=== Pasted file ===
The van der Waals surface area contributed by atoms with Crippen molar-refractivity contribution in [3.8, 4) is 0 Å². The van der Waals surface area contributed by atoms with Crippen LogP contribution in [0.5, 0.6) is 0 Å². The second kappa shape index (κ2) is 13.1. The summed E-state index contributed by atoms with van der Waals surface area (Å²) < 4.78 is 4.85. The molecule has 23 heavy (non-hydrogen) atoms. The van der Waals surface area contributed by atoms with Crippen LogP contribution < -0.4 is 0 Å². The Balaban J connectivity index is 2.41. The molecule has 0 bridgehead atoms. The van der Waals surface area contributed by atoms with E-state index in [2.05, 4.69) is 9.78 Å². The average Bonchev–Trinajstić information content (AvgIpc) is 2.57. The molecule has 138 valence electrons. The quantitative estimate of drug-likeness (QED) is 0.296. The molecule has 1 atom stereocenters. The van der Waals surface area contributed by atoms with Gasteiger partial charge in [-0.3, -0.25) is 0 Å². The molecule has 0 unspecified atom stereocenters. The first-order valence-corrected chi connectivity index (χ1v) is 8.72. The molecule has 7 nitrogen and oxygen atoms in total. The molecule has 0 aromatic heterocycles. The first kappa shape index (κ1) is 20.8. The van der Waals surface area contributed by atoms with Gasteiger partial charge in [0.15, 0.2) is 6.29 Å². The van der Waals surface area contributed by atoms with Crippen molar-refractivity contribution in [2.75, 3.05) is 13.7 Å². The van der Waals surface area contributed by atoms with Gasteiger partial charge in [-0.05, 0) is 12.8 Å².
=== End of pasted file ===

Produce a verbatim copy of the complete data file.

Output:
The van der Waals surface area contributed by atoms with Crippen molar-refractivity contribution in [3.8, 4) is 0 Å². The van der Waals surface area contributed by atoms with Crippen LogP contribution in [0.5, 0.6) is 0 Å². The second kappa shape index (κ2) is 13.1. The summed E-state index contributed by atoms with van der Waals surface area (Å²) < 4.78 is 4.85. The molecule has 23 heavy (non-hydrogen) atoms. The van der Waals surface area contributed by atoms with Crippen LogP contribution < -0.4 is 0 Å². The Balaban J connectivity index is 2.41. The molecule has 0 bridgehead atoms. The van der Waals surface area contributed by atoms with E-state index in [2.05, 4.69) is 9.78 Å². The average Bonchev–Trinajstić information content (AvgIpc) is 2.57. The molecule has 138 valence electrons. The quantitative estimate of drug-likeness (QED) is 0.296. The molecule has 1 atom stereocenters. The van der Waals surface area contributed by atoms with Gasteiger partial charge in [-0.3, -0.25) is 0 Å². The molecule has 0 unspecified atom stereocenters. The first-order valence-corrected chi connectivity index (χ1v) is 8.72. The molecule has 7 nitrogen and oxygen atoms in total. The molecule has 0 aromatic heterocycles. The first kappa shape index (κ1) is 20.8. The van der Waals surface area contributed by atoms with Gasteiger partial charge in [0.15, 0.2) is 6.29 Å². The van der Waals surface area contributed by atoms with Crippen molar-refractivity contribution in [2.75, 3.05) is 13.7 Å². The van der Waals surface area contributed by atoms with Gasteiger partial charge in [-0.05, 0) is 12.8 Å².